Depending on what one is looking for, this could make a big difference. If you just want to be able to boast of your 400W output, the dumb unit works just fine. Your body will feel like it it putting out real power (and benefit from it). But if you are trying to go fast on the bike, it matters a lot. Only the useful power is felt by the drivechain and rear tire.

Seems to me that unless the unit has a way of filtering the pedal force to only read the force in the direction of the crank circle (tangential force vs radial force), it is being deceptively optimistic. Anyone know if the force direction is taken into account and if so, how?

Ben
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Old 01-02-17, 01:05 PM
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Well after a long road ride yesterday and another trainer ride today, I think it is the Elite MyEtraining software that's been causing the problem. I'm supposed to use it to calibrate the trainer, and a few weeks they did an app update and it now doesn't appear to function properly.

I kept the same power zones from my ftp test on the trainer for my 3hr road ride yesterday and the numbers felt appropriate. Trainer ride today was utilizing my pedals instead of the trainer power and everything was spot on. I'm going to put in a ticket with Elite support to see if there's a way to fix the app/trainer calibration.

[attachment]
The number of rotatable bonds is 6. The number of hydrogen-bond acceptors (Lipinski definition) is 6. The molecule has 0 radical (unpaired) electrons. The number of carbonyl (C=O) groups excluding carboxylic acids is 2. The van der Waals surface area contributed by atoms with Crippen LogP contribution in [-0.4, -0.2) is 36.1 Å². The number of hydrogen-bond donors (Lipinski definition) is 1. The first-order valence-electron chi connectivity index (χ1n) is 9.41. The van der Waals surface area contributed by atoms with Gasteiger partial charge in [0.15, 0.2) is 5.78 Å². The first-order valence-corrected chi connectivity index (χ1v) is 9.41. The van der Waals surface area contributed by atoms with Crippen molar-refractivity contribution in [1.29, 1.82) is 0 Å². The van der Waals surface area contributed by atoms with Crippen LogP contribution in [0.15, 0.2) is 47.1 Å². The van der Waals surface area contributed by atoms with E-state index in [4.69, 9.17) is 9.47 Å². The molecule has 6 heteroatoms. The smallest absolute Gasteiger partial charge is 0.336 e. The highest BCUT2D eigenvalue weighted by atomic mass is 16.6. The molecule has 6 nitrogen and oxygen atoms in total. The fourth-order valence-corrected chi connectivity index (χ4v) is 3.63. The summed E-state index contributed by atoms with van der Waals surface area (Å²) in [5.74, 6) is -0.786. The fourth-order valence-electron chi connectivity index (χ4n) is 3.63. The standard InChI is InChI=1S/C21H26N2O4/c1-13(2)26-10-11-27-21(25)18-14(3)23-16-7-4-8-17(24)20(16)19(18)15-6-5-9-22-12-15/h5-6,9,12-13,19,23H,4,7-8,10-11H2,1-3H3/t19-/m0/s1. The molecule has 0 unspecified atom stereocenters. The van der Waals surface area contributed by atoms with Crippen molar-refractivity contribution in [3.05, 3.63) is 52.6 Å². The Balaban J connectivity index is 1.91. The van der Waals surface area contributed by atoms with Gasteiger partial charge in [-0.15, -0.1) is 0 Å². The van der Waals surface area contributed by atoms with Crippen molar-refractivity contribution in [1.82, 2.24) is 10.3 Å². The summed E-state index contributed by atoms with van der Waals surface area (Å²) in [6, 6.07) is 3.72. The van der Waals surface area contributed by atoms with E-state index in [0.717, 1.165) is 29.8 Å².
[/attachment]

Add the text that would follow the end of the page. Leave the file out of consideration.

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Old 01-02-17, 02:26 PM
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Originally Posted by 79pmooney View Post
A general question on pedal power meters: is the direction of the force on the pedal taken into account?
The Vectors are instrumented with a lot (I don't quite remember the number) of piezoresistive load sensors arrayed around the pedal spindle. The rider "zeroes" the pedal when it's vertical so the sensors can tell whether the pedal is vertical or horizontal or anywhere in between. In theory, they could use this information to refine their power calculation (they have the force but they assume constant rotational velocity -- if they processed the position data, they could improve on the assumption of constant rotational velocity).
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Old 01-02-17, 05:05 PM
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Yes the direction of force is taken into account. That's why Vectors require you to "set the install angles" before you can use them. You get on the bike and pedal at 80 to 90 rpm for a moment and the system uses its accelerometers to figure out how the strain gauges are oriented so it can do exactly what @79pmooney asks about.

That undermines the idea that measured kJs = kCals, slightly. If your pedaling efficiency is terrible and you're pushing straight down at 4:30, then the power meter can only see 70 % of the energy you're putting out, and a good HRM system is actually more accurate. Guess that's a big if.
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Old 01-02-17, 06:11 PM
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Well sure you could burn way more calories than you produce in work if you insist on maintaining terrible form.

Which is why good coaches talk a fair bit about efficiency, form, technique, etc.

Loose shoulders, bent elbows, still upper body, pedal full circles, focus on smooth high cadence, etc.